Recognizing the fears and sensitivities of our children is very important for today's education employees. Children who have been or are currently being abused will many times not perform in school and react to situations much differently than other children.
Abuse takes several forms and some are more easily recognizable than others. A child who shows no outward signs of abuse may still be living in fear of being touched or may react emotionally to a simple verbal reprimand. Becoming aware of some of the signs of abuse may save a child's life and save you from a false, but innocent, accusation.
There are several behavioral clues that may lead you to suspect that a student is being abused. Of course, one sign or symptom may not necessarily indicate child abuse, but there are some things to watch for:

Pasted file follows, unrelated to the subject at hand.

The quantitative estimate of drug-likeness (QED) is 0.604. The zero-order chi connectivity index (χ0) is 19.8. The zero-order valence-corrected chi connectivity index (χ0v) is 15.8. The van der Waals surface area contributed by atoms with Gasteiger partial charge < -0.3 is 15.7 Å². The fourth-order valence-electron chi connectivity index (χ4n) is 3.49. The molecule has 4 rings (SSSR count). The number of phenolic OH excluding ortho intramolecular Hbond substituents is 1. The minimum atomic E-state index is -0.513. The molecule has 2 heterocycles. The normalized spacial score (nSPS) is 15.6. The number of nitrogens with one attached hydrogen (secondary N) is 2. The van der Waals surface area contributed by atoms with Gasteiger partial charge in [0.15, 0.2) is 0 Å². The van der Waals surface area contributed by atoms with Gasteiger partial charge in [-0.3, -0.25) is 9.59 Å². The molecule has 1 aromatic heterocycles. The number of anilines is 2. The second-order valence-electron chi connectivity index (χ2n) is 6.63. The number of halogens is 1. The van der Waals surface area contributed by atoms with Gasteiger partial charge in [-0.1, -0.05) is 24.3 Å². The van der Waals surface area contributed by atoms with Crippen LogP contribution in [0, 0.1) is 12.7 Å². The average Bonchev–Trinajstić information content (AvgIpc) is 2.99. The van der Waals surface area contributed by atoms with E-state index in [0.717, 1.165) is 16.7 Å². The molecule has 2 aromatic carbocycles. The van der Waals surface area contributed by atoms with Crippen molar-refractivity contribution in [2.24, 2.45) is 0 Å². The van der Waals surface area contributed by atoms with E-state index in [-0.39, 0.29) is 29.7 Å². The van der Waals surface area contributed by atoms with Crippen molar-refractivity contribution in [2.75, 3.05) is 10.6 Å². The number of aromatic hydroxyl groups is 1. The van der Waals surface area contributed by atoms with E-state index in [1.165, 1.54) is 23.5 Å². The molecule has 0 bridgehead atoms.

- appears nervous, disruptive, or hyperactive;
- has a pattern of unexplained injuries or an inordinate number of "explained" ones;
- comes to school inappropriately dressed for the season;
- is habitually late or often absent from school;
- arrives early or leaves late because he or she is reluctant to go home;
- is unusually fearful of adults or other children;
- is unusually shy, withdrawn or passive;
- is constantly tired or thin, showing evidence of malnutrition.
Teachers have a legal and moral responsibility to report suspected child abuse to their principal. It will then be referred to the Department of Family and Children services for further study. The only time you can get into trouble is for not reporting it. You may want to discuss the situation with a veteran teacher or counselor before you actually report it, but always be mindful to watch for signs.